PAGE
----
THE man bankrolling the launch of a new political party branded as fascist by the Scottish Tories yesterday broke his silence to reassure potential supporters: "I’m not a dictator - I just sound off a bit about things that annoy me."
Robert Durward, a Lanarkshire businessman, has joined forces with Mark Adams - a former Downing Street civil servant once accused of leaking Cabinet papers to undermine Tony Blair’s government - to launch the right-wing New Party, with plans to field candidates in the next Scottish parliamentary elections.
Until now, the pair have been reluctant to go into detail about the party’s policies, and doubts have been cast on whether the party exists as anything other than a publicity campaign to draw attention to Mr Durward’s lengthy list of pet hates.
Yesterday Mr Durward, who has spoken out against environmentalists and "witchhunts" against drink drivers, and once suggested allowing the army to run schools and hospitals, finally came out into the open to defend his involvement and to counter claims of fascism.
"I’m certainly not a dictator, I’ve no intentions of being a dictator," he said.
"My staff think this is hilarious, by the way. I’ve been getting a certain type of salute when I appear every morning, but it is certainly a bit hurtful to be called a fascist. That is the last thing I am."
Mr Durward said he had a tendency to "sound off a bit about things that annoy me", but played down the importance of his views.
"I’m not a political animal. I’m just a fed-up businessman who’s trying to help bring about a better system because if we don’t do it we’re going to be left with nothing," he said.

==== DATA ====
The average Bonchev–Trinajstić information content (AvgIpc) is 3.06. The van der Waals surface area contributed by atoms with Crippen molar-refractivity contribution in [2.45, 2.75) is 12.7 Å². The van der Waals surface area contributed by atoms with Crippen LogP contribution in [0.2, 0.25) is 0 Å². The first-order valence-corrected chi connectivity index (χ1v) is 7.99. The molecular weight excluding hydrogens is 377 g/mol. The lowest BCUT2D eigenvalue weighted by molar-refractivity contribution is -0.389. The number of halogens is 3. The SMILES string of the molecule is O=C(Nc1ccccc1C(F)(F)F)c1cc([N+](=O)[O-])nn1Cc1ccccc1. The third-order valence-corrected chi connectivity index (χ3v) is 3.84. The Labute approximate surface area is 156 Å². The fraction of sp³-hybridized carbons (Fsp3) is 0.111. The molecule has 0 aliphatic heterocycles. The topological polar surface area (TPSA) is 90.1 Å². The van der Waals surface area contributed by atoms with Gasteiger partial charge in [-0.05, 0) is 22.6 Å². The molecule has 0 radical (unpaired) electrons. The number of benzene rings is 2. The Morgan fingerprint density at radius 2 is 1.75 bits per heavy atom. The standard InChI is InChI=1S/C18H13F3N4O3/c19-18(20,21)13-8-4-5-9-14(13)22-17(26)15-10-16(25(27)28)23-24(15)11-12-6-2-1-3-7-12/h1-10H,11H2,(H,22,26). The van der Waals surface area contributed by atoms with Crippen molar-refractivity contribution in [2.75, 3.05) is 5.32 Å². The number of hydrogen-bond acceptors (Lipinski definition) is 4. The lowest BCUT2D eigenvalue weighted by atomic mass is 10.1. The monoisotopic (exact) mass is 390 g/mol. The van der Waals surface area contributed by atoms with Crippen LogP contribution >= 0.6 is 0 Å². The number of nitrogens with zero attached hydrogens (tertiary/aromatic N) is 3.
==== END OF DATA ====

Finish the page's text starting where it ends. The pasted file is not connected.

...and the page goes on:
He defended his suggestion, made in a letter to a newspaper two years ago and seized on by David McLetchie, the Scottish Tory leader, that the army be brought in to run public services. "What I said two years ago about the way the government was handling the foot-and-mouth crisis, to take that and say I want to impose martial law on the country was quite out of order," he said.
Mr Durward admitted no candidates had been chosen and the New Party currently existed only in name and on a website registered to Mr Adams. But he insisted that, on its planned launch in Scotland next month, it would pose a viable political challenge to the other parties. "It is very serious, it has been building up and getting built up for almost a year now," he said.
"There are an awful lot of people want to be prospective MPs - MSPs I should say - but the party is very keen that anyone we do take on as a prospective candidate is very good quality, someone with wide experience who will give of their best. There is a problem with getting all these people vetted in time as well because we don’t want any connections with the British National Party or these type of people. These type of things are total anathema to us."
Mr Durward defended the political views that had attracted such opprobrium. "I’m not the official spokesman for the party. My views are well-enough documented and they are probably, to some people, a bit radical, but they are strictly my own views," he said.
It is not the first time Mr Durward and Mr Adams have worked together on a political campaign. Two years ago they joined forces - again with Mr Durward supplying the cash - for the launch of the Scientific Alliance, an organisation set up to counter prevailing environmental thinking.